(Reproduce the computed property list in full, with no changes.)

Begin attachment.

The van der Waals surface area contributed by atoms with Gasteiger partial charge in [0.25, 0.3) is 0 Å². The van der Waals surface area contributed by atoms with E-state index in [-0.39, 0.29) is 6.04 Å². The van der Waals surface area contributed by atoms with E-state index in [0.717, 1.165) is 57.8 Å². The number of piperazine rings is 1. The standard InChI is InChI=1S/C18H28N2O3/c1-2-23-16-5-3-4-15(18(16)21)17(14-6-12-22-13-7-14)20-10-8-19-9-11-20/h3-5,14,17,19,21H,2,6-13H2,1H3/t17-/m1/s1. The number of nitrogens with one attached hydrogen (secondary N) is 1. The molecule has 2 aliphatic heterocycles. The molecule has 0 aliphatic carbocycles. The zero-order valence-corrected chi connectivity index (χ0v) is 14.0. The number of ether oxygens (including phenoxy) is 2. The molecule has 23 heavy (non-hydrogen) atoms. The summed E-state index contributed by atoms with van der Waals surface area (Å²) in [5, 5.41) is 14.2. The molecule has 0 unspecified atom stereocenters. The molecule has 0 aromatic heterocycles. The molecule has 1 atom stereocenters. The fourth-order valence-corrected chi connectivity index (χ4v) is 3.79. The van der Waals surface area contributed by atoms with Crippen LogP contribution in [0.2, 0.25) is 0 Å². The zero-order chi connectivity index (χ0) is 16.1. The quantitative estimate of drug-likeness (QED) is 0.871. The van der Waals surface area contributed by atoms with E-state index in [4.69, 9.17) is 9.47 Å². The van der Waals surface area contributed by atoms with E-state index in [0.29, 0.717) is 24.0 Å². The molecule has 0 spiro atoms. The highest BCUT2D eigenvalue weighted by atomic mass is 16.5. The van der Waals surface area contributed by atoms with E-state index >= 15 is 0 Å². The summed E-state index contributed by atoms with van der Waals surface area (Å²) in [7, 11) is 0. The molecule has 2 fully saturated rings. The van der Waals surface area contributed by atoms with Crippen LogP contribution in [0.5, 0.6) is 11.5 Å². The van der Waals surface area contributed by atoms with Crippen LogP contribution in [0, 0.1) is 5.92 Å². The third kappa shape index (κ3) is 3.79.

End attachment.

The van der Waals surface area contributed by atoms with Gasteiger partial charge in [0.25, 0.3) is 0 Å². The van der Waals surface area contributed by atoms with E-state index in [-0.39, 0.29) is 6.04 Å². The van der Waals surface area contributed by atoms with E-state index in [0.717, 1.165) is 57.8 Å². The number of piperazine rings is 1. The standard InChI is InChI=1S/C18H28N2O3/c1-2-23-16-5-3-4-15(18(16)21)17(14-6-12-22-13-7-14)20-10-8-19-9-11-20/h3-5,14,17,19,21H,2,6-13H2,1H3/t17-/m1/s1. The number of nitrogens with one attached hydrogen (secondary N) is 1. The molecule has 2 aliphatic heterocycles. The molecule has 0 aliphatic carbocycles. The zero-order valence-corrected chi connectivity index (χ0v) is 14.0. The number of ether oxygens (including phenoxy) is 2. The molecule has 23 heavy (non-hydrogen) atoms. The summed E-state index contributed by atoms with van der Waals surface area (Å²) in [5, 5.41) is 14.2. The molecule has 0 unspecified atom stereocenters. The molecule has 0 aromatic heterocycles. The molecule has 1 atom stereocenters. The fourth-order valence-corrected chi connectivity index (χ4v) is 3.79. The van der Waals surface area contributed by atoms with Crippen LogP contribution in [0.2, 0.25) is 0 Å². The zero-order chi connectivity index (χ0) is 16.1. The quantitative estimate of drug-likeness (QED) is 0.871. The van der Waals surface area contributed by atoms with E-state index in [4.69, 9.17) is 9.47 Å². The van der Waals surface area contributed by atoms with E-state index in [0.29, 0.717) is 24.0 Å². The molecule has 0 spiro atoms. The highest BCUT2D eigenvalue weighted by atomic mass is 16.5. The van der Waals surface area contributed by atoms with E-state index >= 15 is 0 Å². The summed E-state index contributed by atoms with van der Waals surface area (Å²) in [7, 11) is 0. The molecule has 2 fully saturated rings. The van der Waals surface area contributed by atoms with Crippen LogP contribution in [0.5, 0.6) is 11.5 Å². The van der Waals surface area contributed by atoms with Crippen LogP contribution in [0, 0.1) is 5.92 Å². The third kappa shape index (κ3) is 3.79.